10 resumes a day, no takers
Mortgage underwriter Joshua Hager saw the writing on the wall and started looking for a new job in November. Now out of work, he's trying to get his foot back in the door of a financial firm.
NEW YORK (CNNMoney.com) -- A week ago, Joshua Hager was despondent. Laid off by a mortgage company, he has looked for jobs ranging from bank teller to risk analyst. He was sending out as many as 10 resumes a day but was getting barely a nibble from employers or recruiters.
This week, things are are looking up. Hager, a Jersey City, N.J., resident, went on one interview for a fraud investigator job at a mortgage insurance company and another for a position underwriting employee dishonesty insurance. Executives at the latter told him they'd make a decision within 10 days.
He doesn't know what next week will bring.
"It's always flowed for me," said Hager, 29, who discovered his love of math and finance in high school in Proctorville, Ohio, about three hours southeast of Columbus. "I've always had a job and every time I changed jobs, it was for advancement. Now, it's like 'What do I do with myself because I can't wait for that next step.' "
Hager has joined nearly 125,000 others on Wall Street and at mortgage firms and other financial companies who received pink slips since the start of 2007. It seems that nearly every week another financial firm lets go of thousands of workers at all levels. With the market flooded, it's hard for the unemployed to land a job, experts said.
Every time he turns on the television, Hager worries that he'll hear of more layoffs. He shuddered when he learned that JPMorgan Chase would acquire Bear Stearns, which employs 14,000 staffers.
"How many people will be swamping the job market?" he said. "Everybody in finance will be looking for a job."
It used to be easy
Not too long ago, it was easy to land work in real estate or finance. After spending three years in the Navy, Hager joined the booming mortgage industry in 2003, signing on with Countrywide Financial Corp. (CFC, Fortune 500) in Tampa, Fla., as a junior loan processor. Within a year, he was promoted to underwriter, a job he loved because it allowed him to analyze borrowers' applications and determine how risky it would be to lend to them.
For instance, during the mortgage frenzy's height, when stated-income loans became all the rage, one applicant he reviewed said that he was a school engineer making $5,000 a month. A quick call revealed he was actually the janitor making about $1,600. Hager said he did not approve the application, the same decision he made on about half those that crossed his desk.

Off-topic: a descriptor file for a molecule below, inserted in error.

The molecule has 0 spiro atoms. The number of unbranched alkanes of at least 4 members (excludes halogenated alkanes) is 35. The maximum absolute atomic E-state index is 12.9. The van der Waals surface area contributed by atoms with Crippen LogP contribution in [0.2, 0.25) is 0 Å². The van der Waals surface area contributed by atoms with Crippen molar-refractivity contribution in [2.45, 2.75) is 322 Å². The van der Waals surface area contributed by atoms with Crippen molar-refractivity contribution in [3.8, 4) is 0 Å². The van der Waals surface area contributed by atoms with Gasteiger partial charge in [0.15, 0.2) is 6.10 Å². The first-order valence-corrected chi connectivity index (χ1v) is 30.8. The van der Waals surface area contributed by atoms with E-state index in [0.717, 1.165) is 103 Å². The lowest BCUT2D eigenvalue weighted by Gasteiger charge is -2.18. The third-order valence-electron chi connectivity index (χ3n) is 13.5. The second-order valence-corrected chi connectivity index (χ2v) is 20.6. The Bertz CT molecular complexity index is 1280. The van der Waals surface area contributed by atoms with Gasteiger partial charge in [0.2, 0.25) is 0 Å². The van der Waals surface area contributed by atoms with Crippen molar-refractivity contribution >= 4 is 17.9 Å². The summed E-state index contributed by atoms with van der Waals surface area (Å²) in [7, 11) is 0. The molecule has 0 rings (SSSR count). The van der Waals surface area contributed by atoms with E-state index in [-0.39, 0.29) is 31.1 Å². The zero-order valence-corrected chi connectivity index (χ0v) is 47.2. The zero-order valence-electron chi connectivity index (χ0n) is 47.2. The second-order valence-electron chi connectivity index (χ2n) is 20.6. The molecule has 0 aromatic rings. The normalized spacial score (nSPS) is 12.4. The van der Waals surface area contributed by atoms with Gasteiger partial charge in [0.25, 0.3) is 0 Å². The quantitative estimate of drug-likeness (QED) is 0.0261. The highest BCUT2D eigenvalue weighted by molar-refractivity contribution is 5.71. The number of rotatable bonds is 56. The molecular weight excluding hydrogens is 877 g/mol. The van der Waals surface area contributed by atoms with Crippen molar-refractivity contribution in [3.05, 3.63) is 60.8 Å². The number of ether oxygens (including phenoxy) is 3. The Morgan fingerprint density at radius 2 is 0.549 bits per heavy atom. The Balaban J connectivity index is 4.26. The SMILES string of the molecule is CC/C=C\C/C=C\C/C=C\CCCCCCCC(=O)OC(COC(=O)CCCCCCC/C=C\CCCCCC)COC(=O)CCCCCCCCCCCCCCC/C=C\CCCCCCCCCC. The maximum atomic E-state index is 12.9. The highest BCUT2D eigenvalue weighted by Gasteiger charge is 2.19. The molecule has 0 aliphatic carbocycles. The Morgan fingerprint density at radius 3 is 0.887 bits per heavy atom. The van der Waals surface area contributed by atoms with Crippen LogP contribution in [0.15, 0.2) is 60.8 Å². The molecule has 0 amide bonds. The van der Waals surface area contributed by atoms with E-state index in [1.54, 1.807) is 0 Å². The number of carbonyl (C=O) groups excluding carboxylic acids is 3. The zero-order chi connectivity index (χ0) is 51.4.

Last February, Hager transferred to a Countrywide office in New Jersey to be closer to New York City and to relatives. He moved in with a friend, who owned an apartment in downtown Jersey City, a suburb of the Big Apple.
Two months later, he switched to Aurora Loan Services, a subsidiary of Wall Street investment bank Lehman Brothers (LEH, Fortune 500). In addition to a salary boost, he took on increased responsibility, getting more involved with investigating fraud and doing second reviews on loans.
By the fall, it was clear to Hager that his job was in trouble. Lehman had shuttered its subprime mortgage unit and he figured that his division, which handled so-called Alt-A loans that required little or no income documentation, was next.
As someone who always plans his next step, Hager didn't want to wait until he was laid off to start looking for another job. So he began sending out resumes in November, staying clear of the mortgage and real estate industries. Instead, he focused on insurance underwriting positions.
After applying for more than 100 jobs and getting only two interviews, he realized he had to broaden his search. By that time, he was out of a job, one of 1,300 people at Aurora that were let go in late February. Starting to get more desperate, he branched out to consumer credit analysis at companies such as American Express or Mastercard.
Just trying to find a way in
With the job fairs, networking events and resume blasts yielding little, Hager found he had to set his sights lower and lower. In mid-March, he began exploring bank teller postings.
"The strategy is continually changing," Hager said. "You are trying to think of a way to get your foot in the door."
For now, Hager has enough money to get by, though he's starting to worry. The $1,900 he collects every month in unemployment is a far cry from the $4,600 he took home while he was working, but his expenses are relatively low. He pays $600 a month for his share of the apartment, though the maintenance is going up. He's signing up for veterans benefits so he can get health insurance since he can't afford COBRA. Also, his parents have said they would help him out.
If the economy weren't on the rocks, Hager feels he'd be able to land a job more easily. Companies are posting jobs, but they don't seem to be hiring, he said. He still sees notices from September that have gone unfilled. And it takes weeks for executives to respond, if they do at all.
"The consumer dictates what employers do and no one is spending money," Hager said. "Employers don't want anybody right now because no one wants products or services."
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